Front view of the heart with comparing a healthy artery vs. an artery with plaque buildup.

People Under Stress Increase Chances of Heart Disease

We all know that too much stress is bad for one’s health. But there are still a lot of people who would disregard the feeling of being stressed. For most of us, we treat stress as part of our life. Our response towards stress affect our overall health. Although it is inevitable, we should still make time and effort to relieve ourselves from anxiety, tiredness, and stress. The problem is that a lot of people do not minimize the things that cause too much stress. They choose to live with it rather than change their lifestyle. It is important for everybody to fully understand how stress can affect our health and life.

heart-disease

Stress is Bad for the Heart

Did you know that stress also increases your chances of having a heart disease? There are studies that show how stress contributes to heart disease which is the number one cause of death in the country. People who are stressed tend to act in a certain behavior that increases the risk of having a heart disease. These behaviors may include drinking alcohol, eating too much, smoking and physical inactivity among others. Such behaviors may increase blood pressure in the body and may even impair artery walls. Stress may also result to lack of sleep and rest leading to headache, back strain, and energy loss.

Whether it is physical or emotional stress, both of these affect the health of your heart. Physical stress usually occurs when you are exerting too much effort that is much more than what your heart can handle. Exercise is good for the heart. But then, if you have an existing heart disease, exceeding your own limit can be potentially dangerous to your heart’s health. If a person has coronary artery disease, intense exercise can cause the heart to be ischemic or lacking of oxygen.

In effect, you will feel chest pain, premature ventricular contraction, or even experience a heart attack. Thus, if a person already has a heart condition it is best to be cautious in doing intensive physical activities.

What Emotional Stress Does

Emotional stress on the other hand can also be detrimental to your heart. Under certain circumstances, chronic emotional stress may contribute to a chronic a heart disease. But most of the time, the main factor contributing to increased chances of heart disease is our response towards stress – be it physical or emotional. To avoid heart diseases caused by chronic stress, it is important to learn how to manage your stress.

There are experts and specialists that can help you undergo therapies to manage your stress. Researchers have found that managing stress is effective in lower one’s risk of a heart disease. There are indeed medicine and drugs that can alleviate the symptoms of too much stress. But all of this are temporary only. In order to live a stress free life, a change in lifestyle is usually what you need. Managing your time efficiently is one way to lessen stress.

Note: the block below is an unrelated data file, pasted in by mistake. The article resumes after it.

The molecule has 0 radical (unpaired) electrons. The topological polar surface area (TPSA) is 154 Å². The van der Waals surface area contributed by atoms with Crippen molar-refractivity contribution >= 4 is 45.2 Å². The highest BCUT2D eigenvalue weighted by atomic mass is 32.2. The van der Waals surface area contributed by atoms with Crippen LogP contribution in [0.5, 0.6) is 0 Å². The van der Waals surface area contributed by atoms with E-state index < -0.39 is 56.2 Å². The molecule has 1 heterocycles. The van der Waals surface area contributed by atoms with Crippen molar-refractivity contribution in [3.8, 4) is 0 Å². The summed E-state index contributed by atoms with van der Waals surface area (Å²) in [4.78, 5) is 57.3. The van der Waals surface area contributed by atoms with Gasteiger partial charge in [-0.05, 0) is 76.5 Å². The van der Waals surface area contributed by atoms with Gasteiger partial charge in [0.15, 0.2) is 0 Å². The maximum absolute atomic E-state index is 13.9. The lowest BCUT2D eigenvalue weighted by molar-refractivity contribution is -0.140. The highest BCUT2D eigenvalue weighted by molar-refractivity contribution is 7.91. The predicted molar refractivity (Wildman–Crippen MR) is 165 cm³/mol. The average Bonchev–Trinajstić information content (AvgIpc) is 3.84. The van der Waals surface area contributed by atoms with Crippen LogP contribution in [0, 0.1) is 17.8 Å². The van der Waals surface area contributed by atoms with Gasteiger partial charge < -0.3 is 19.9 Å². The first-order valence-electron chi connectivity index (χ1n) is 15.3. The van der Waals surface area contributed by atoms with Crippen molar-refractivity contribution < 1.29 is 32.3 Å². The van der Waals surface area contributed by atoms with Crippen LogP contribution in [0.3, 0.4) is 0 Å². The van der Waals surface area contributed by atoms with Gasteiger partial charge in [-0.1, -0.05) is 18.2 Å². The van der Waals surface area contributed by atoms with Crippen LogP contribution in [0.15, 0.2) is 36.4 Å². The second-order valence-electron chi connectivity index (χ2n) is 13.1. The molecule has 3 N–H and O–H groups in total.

What About Physical Stress?

In general, physical stress is relatively easier to manage than emotional stress. A change in your daily habits can immediately improve and reduce your physical stress. Conversely, emotional stress is not easy to control especially if you are experiencing anxiety. Figuring out what stresses you the most is important to be able to deal and manage your stress.

If you notice you have signs and symptoms of chronic stress such as anxiety, headache, depression, lack of sleep, panic attacks, and hypertension, it is best to immediately talk to a doctor or specialist. If your friends and family advise you to get help, it is important that we acknowledge it. Otherwise, we will not take the first step in managing our stress.

The information provided on Health Save Blog is intended for your general knowledge only and is not a substitute for professional medical advice or treatment for specific medical conditions. You should not use this information to diagnose or treat a health problem or disease without consulting with a qualified healthcare provider. Please consult your healthcare provider with any questions or concerns you may have regarding your condition. Your use of this website indicates your agreement to this websites published terms of use and all site policies.

LEAVE A REPLY

Please enter your comment!
Please enter your name here